Suzie Vallerie, the owner of the Enriched Stitch, is as charismatic as she is a talented stitcher; the way she talks about needlepoint can get even a novice excited about picking up a needle and thread.

Open at 196 Danbury Road since March 2012, the store is a needlepointer’s heaven. “People are going to find everything they need to needlepoint, and they’re going to find other people who needlepoint as well. They’re also going to find new friends—lots of customers have made friends here, and I see emails shooting across between people who’ve met here at classes and just being here.”

The community part of doing needlepoint is a bonus—it’s not just pick-up-a-craft and go home. With an inviting table where customers can sit and chat while they work on projects, the store is a great way to connect to a community of people. “There’s a group of women working on a project together. We also have a classroom upstairs, for kids on up to however old you want to keep stitching until, as long as you can see!” laughs Vallerie.

The Enriched Stitch hosts visiting teachers from all over the country, and Vallerie, who has been stitching since she was 12, teaches and creates stitch guides for novices on up.

“People can learn everything from doing basic needlepoint, to learning how to embellish a canvas—what we call enrichment, and what one teacher calls bringing a canvas to life.” Looking around the store, you can certainly find lively canvases and just about any creative stitching project possible to dream up.

There are canvases with holiday themes, modern décor, playful sayings, traditional images, and just about everything else.  “A lot of people do Christmas ornaments and stockings. My sister-in-law just made a purse. You can make belts, you can do backdrops and things that are framed, pillows, 3-dimensional toys…you name it,” Vallerie said.

The community part of things doesn’t just start and end in the store itself. Vallerie is hosting a three-day retreat for people who love the craft at the Inn at Water’s Edge in Westbrook, CT.  Participants are coming from all across the country to take part.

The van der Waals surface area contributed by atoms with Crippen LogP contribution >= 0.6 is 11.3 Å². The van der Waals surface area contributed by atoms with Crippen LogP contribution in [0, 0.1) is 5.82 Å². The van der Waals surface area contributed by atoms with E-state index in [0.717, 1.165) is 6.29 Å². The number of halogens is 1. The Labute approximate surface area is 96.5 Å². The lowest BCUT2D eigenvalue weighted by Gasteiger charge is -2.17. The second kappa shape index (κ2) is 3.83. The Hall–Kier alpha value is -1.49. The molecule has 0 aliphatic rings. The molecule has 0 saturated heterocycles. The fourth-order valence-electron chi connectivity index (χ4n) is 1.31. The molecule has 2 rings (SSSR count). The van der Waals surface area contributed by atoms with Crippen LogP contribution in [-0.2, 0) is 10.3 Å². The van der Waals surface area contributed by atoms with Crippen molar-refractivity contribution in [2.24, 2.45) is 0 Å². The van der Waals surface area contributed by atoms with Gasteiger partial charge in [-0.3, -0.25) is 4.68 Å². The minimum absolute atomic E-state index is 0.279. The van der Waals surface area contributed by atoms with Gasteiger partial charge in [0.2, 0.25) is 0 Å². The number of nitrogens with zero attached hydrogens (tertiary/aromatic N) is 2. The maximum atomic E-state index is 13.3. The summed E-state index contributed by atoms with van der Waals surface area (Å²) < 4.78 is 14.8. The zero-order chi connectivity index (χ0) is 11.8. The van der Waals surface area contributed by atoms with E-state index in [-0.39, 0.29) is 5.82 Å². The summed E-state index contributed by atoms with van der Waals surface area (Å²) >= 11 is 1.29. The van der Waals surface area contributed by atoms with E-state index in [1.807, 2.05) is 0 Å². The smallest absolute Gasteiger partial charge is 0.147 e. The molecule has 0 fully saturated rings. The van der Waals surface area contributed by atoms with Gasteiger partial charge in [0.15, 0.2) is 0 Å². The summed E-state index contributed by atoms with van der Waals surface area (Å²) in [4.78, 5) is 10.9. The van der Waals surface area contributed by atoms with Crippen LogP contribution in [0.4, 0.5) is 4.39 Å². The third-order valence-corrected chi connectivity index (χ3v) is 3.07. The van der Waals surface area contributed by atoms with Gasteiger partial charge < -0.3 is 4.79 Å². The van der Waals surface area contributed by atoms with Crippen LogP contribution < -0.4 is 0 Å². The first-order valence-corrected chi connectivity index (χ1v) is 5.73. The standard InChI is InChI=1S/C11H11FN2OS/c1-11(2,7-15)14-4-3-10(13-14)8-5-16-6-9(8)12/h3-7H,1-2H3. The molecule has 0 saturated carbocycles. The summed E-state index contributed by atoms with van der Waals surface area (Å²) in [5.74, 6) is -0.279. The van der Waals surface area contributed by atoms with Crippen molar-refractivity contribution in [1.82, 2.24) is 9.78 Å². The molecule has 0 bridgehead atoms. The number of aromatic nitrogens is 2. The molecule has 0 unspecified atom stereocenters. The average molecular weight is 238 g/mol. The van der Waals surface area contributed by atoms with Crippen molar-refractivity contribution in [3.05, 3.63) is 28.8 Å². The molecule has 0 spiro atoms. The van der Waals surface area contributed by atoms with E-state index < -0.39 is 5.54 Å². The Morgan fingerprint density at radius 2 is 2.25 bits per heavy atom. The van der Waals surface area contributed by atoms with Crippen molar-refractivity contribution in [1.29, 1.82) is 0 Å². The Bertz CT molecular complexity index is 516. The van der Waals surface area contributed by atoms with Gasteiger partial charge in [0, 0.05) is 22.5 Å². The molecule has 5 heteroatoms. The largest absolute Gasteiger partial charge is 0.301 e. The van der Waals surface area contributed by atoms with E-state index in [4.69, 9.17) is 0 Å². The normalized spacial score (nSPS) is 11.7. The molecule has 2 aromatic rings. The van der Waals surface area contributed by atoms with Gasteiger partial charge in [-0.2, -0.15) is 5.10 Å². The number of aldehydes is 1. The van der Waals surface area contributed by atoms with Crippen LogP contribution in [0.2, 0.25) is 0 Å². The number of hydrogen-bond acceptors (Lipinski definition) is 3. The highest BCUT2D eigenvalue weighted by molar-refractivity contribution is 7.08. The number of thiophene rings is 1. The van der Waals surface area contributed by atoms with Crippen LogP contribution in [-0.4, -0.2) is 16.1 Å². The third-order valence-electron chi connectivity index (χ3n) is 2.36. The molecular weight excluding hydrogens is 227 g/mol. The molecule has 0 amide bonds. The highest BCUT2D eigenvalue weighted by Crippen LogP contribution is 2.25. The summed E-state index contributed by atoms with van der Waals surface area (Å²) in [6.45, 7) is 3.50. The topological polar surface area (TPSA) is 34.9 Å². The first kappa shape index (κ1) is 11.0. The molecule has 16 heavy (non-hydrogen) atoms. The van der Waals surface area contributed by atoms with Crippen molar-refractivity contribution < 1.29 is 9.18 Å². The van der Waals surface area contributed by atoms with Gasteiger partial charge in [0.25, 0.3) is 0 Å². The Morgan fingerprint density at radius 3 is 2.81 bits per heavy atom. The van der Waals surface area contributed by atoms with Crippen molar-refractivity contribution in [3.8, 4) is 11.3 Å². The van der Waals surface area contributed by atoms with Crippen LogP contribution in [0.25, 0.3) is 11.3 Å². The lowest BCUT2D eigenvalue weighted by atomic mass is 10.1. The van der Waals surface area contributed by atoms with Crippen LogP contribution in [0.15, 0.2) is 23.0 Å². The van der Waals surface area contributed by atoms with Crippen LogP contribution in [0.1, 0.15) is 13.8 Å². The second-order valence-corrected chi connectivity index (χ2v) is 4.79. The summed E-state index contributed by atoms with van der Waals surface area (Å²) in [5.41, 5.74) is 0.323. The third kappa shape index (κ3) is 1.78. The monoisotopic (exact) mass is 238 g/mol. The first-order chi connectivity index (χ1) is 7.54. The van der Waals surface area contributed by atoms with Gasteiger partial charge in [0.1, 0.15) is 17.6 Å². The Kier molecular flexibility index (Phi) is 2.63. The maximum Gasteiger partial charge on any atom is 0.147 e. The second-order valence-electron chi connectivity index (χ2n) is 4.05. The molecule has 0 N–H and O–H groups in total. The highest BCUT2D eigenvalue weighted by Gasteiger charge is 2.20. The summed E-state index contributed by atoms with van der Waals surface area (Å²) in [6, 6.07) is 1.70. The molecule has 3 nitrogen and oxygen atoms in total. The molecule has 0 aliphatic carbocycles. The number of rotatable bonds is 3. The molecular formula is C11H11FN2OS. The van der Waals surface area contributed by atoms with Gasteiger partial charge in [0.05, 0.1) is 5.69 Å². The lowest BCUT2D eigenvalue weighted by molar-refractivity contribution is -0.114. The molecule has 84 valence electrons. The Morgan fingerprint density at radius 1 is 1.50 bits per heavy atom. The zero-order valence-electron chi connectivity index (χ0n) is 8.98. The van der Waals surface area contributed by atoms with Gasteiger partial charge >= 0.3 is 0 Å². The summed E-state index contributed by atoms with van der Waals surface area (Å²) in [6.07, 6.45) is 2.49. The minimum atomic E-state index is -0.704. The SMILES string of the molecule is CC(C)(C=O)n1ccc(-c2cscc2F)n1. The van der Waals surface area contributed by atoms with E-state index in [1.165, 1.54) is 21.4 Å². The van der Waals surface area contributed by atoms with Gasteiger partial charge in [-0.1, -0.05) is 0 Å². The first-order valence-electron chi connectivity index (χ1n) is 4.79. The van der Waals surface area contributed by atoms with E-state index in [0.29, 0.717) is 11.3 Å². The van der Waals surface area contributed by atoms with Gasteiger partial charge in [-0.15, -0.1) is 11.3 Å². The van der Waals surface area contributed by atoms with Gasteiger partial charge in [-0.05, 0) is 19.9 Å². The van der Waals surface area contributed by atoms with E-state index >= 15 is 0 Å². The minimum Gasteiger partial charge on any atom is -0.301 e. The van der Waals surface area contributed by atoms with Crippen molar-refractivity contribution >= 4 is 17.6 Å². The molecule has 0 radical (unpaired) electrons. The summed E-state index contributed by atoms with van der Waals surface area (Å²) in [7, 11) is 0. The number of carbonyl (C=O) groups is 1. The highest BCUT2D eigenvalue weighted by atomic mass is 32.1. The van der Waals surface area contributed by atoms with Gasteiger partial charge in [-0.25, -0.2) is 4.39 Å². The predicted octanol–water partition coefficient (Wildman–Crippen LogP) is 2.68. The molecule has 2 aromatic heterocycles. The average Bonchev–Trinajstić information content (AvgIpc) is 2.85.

Part craft, part art, needlepoint has its devotees. “People do it for all sorts of reasons,” Vallerie said. “A lot of people are sitting around waiting all the time—better than sitting like this [Vallerie laughs and mimes cell phone texting]—it’s very meditative, and people do it to be creative, they don’t want to be sitting with their hand in the cookie jar all night long, they want something to do after the kids go to bed. We even have a large customer base that is recovering alcoholics. I did it when I quit smoking—I stitched all day long!”

Vallerie also has a large following from far outside Wilton. Part of that is because the number of needlepoint stores is declining, at least regionally in recent years. “We have Facebook groups with people from Maryland, Rhode Island, from far away. I had a visitor from Alabama the other day. She was dropping her son at Dartmouth and she made it a point to stop here on her way back home. It’s nice, you become a destination shop.”

The Internet has definitely made it easier for a niche store to thrive in a town like Wilton as the Enriched Stitch has done. “For a small business it’s very hard to survive if you’re just local. You could but you’re going to be struggling. Rents are expensive especially in Wilton. With the Internet, you set up an e-commerce website and it’s so much easier to reach people.”

Vallerie has discovered a nice community herself—of small businesses in the stores that have opened in the building surrounding her, just within the last year. Her neighbors include The Painted Cookie, AMG Catering, Dave’s Appliance and Everton Soccer. “The parking lot used to be empty and now it’s packed. It’s great!” she said, adding, “We have great landlords. I know other landlords are tougher, and rents in Wilton are high. But it’s much better than rents in New Canaan.”

Doing something you love that’s creative, helping people in a warm community atmosphere and making a successful business out of it certainly wears well on Vallerie. “Business is growing, we’re doing well. Everyday there’s somebody new who comes in, and everyday we’re doing something new here. I can’t complain.”